The organisers of burlesque shows are fighting to defend their “art” as some local authorities push clubs to apply for adult entertainment licences.
So is it a performance art, or just glorified stripping?
In recent years, burlesque may have become trendy, with celebrities including Dita Von Teese strutting their stuff with feathers and corsets.
But later this year, a proposed Policing and Crime Bill could see burlesque categorised as sexual entertainment.
The manager of Camden’s Proud Gallery, Alex Proud, has already been asked to apply for a sexual entertainment licence if he wishes his night to continue.
This is something he strongly disagrees with as he considers burlesque a performing art.
He told Sky News: “Some people think it’s empowering, some just think it’s an excuse to get your kit off. That’s great – debate it, most art creates debate, that’s fine – but that doesn’t mean it’s about adult entertainment.”
Back in its early form in 17th century Europe, burlesque was all about comedy and the mocking of the upper classes for the amusement of the working class.
Then in 20th century America, striptease became a focal part of the show.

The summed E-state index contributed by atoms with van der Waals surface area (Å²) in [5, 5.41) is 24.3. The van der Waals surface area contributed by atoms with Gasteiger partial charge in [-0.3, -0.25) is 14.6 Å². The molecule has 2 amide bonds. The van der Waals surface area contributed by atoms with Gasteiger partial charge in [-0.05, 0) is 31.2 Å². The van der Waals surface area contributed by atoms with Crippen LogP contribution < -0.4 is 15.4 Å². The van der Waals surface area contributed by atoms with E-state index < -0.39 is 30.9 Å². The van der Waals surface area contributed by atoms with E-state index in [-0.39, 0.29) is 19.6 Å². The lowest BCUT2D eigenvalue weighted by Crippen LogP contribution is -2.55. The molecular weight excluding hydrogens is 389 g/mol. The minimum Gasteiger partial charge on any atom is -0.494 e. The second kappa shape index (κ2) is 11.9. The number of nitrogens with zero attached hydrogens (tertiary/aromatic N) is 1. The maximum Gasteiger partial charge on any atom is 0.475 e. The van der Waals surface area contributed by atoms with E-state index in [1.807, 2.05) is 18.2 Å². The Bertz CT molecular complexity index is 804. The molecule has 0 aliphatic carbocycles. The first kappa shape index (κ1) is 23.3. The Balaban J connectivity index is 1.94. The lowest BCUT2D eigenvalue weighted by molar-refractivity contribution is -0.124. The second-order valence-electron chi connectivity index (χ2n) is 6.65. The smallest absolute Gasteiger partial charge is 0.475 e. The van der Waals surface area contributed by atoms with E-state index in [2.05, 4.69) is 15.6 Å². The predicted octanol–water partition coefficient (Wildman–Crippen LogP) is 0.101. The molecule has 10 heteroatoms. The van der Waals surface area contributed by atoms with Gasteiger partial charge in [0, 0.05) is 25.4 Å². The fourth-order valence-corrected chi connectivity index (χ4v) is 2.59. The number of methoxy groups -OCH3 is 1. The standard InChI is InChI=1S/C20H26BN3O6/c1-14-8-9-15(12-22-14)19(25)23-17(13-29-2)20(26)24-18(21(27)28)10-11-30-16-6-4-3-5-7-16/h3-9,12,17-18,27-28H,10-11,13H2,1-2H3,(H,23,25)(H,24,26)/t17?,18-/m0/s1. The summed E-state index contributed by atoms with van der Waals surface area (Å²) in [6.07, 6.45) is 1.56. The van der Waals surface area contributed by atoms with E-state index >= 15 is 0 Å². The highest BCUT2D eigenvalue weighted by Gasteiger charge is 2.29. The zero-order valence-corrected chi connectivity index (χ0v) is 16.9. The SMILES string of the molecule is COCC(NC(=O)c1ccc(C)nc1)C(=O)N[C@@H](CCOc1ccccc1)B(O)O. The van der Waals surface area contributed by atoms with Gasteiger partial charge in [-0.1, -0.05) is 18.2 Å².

Burlesque performer and founder of the Burlesque Women’s Institute Ruby Rose defended her shows.
She said: “It is an art form and if you start banning or licensing art forms, you’ve got to go across the board and look at everything.
“I’ve never yet seen anything that offends so I really don’t know why it’s caused such a problem”.
What has caused that problem is that not everyone agrees it is art – some see it as a justification for stripping.
After a year performing in a burlesque troupe, Laurie Penny’s views flipped. What had originally given her confidence and empowerment soon changed into quite the opposite.
She concluded after her experiences that “stripping is stripping wherever you do it”.
While the debate rages, the fire is fuelled by the blurring of the line between burlesque and stripping.
And while Ruby says burlesque is less about “what you take off, but more about what you keep on”, considering there isn’t usually much left on, it seems the question as to whether its purpose is art or titillation remains unanswered.